“I’ll tell you what. I’ll offer you $300,000 for 50% of the company right now.”
My partners and I were pitching our company, Produce Power, live on national television, and in this moment, I knew what it felt like to be an entrepreneur on Shark Tank. However, our potential investors weren’t Mark Cuban or Mr. Wonderful. Nor were we pitching our company in the United States. Heck, our company wouldn’t even operate in the western hemisphere.
My business partners and I had been invited to compete as semi-finalists in the international entrepreneurial competition, the Mai Bangkok Business Challenge. The week-long competition was held at the Sasin Graduate Institute of Business Administration of Chulalongkorn University in Bangkok, Thailand. It was created in 2002 to encourage and support MBA entrepreneurs interested in sustainable development. Win or lose, teams will interact with subject matter experts, impact investors, and other entrepreneurs from all over the world. I will get back to the Shark Tank moment shortly, but first, let’s discuss the business idea that brought us to Bangkok in the first place.
India’s economic growth over that past decade has resulted in greater consumer demand among affluent residents of urban centers for local, fresh produce. Demand for contract farming is growing as large supermarket chains are seeking to secure produce directly from growers. However, due to India’s highly fragmented agricultural sector, retail grocers are finding it difficult to secure a reliable supply of local, fresh produce. One need look no further than India’s smallholder farmer to understand the intractability of this problem: India’s smallholder farmers (those owning less than two hectares of farmland) comprise 78 percent of the country’s farmers. Based on our research, these farmers face three primary barriers to accessing this attractive market (see graphic below):
- Constrained credit
- Constrained crop yields
- Constrained market power
Any model that attempts to link smallholder farmers to retail grocers must address all three constraints simultaneously and holistically. What’s more, in order to realize the scale necessary to achieve real impact, we knew that the model must generate significant profits. But we were up for the challenge. Produce Power addresses these problems through the provision of solar-PV greenhouses with accompanying pumping and drip-irrigation. The combined effect of these technologies result in many advantages over traditional farming including a 5-10x increase in crop yields. Equipment is paid for via a profit-sharing agreement that requires few out-of-pocket expenses from farmers. Finally, Produce Power increases its farmer partners’ market power by aggregating output of its scaled operations to secure high-value off-taker contracts with retail grocers.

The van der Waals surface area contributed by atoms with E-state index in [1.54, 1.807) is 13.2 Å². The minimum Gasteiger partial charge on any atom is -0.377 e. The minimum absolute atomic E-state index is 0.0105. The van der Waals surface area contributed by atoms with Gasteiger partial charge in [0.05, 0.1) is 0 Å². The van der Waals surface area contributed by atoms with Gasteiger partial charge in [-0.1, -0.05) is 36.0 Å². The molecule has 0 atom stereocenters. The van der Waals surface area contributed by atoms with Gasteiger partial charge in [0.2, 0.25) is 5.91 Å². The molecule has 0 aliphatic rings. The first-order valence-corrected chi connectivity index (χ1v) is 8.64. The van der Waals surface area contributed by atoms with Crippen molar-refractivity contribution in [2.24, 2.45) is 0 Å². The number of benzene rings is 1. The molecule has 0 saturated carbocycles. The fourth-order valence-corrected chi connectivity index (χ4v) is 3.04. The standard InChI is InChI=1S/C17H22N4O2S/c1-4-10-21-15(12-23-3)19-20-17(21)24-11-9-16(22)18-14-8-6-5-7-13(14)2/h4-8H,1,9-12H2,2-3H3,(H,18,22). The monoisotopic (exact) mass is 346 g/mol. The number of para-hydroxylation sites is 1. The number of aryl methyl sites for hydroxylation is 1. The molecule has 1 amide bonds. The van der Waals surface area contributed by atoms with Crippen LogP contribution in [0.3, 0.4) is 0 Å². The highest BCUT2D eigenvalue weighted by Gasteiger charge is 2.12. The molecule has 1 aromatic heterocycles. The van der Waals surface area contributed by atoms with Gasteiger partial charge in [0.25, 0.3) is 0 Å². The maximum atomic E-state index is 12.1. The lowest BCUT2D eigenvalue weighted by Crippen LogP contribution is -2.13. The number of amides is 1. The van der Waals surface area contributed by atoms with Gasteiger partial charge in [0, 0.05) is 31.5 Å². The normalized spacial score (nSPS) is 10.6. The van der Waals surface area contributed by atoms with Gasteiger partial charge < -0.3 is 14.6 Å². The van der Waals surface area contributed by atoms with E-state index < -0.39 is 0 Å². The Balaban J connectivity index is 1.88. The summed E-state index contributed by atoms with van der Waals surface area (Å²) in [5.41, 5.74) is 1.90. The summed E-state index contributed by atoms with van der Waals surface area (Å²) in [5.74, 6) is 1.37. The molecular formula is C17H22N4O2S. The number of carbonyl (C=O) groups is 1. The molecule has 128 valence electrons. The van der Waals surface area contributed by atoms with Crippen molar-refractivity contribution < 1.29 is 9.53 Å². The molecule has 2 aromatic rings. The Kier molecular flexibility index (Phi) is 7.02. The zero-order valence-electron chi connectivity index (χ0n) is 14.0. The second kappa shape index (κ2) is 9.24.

In November 2015, Produce Power’s founder, Vincent Kapur (MBA ’17), had been developing this concept with our Indian partners for six months. Due to the success of Cornell’s team in 2015 (Uma Bioseed went on to win $500,000 after taking first in Bangkok), there was considerable interest in returning to the mai Bangkok Business Challenge. The final team consisted of Vincent, Holly Pham (MBA ’17), Kat Leonetti (MBA ’17), Meghana Reddy (MBA ’17), and me (MBA ’16). Over the next few months, the team worked tirelessly to develop a robust business plan and pitch deck for use in the competition. Which brings us back to our pitch on live national television.
Only six finalists remained, ranging from Wajarra Studios, a cloud-based educational tool from Queensland University of Technology in Australia, to Green Earth Recycling, an e-waste recycler from ESSEC Business School in France. In the end, Animosa, a feminine hygiene disposal system from the University of Oregon, took first place. Our team fared well achieving finalist status in the general competition and runner-up for the Sustainability Award. We received many offers from judges and experts to introduce us to investors focused on food supply chain logistics in India and other emerging markets. Produce Power continues to pursue avenues to launch our business, with ongoing discussions across Cornell’s campus to leverage the best resources of the university and its affiliates.
Somewhere between accepting our awards from a member of the royal household of Thailand and receiving an extended Thai massage, I realized this competition ranked among the most exciting, educational, and memorable learning opportunities I have experienced at Cornell. Here’s to hoping that this is the beginning of a long Cornell tradition!
Produce Power would like to thank the generous organizations who provided monetary and moral support including Johnson Student Council, the Cornell Energy Club, the Sustainable Global Enterprise Club, the Cañizares Fund and the Emerging Markets Institute (all five team members are EMI Fellows).
 Food and Agriculture Organization of the United Nations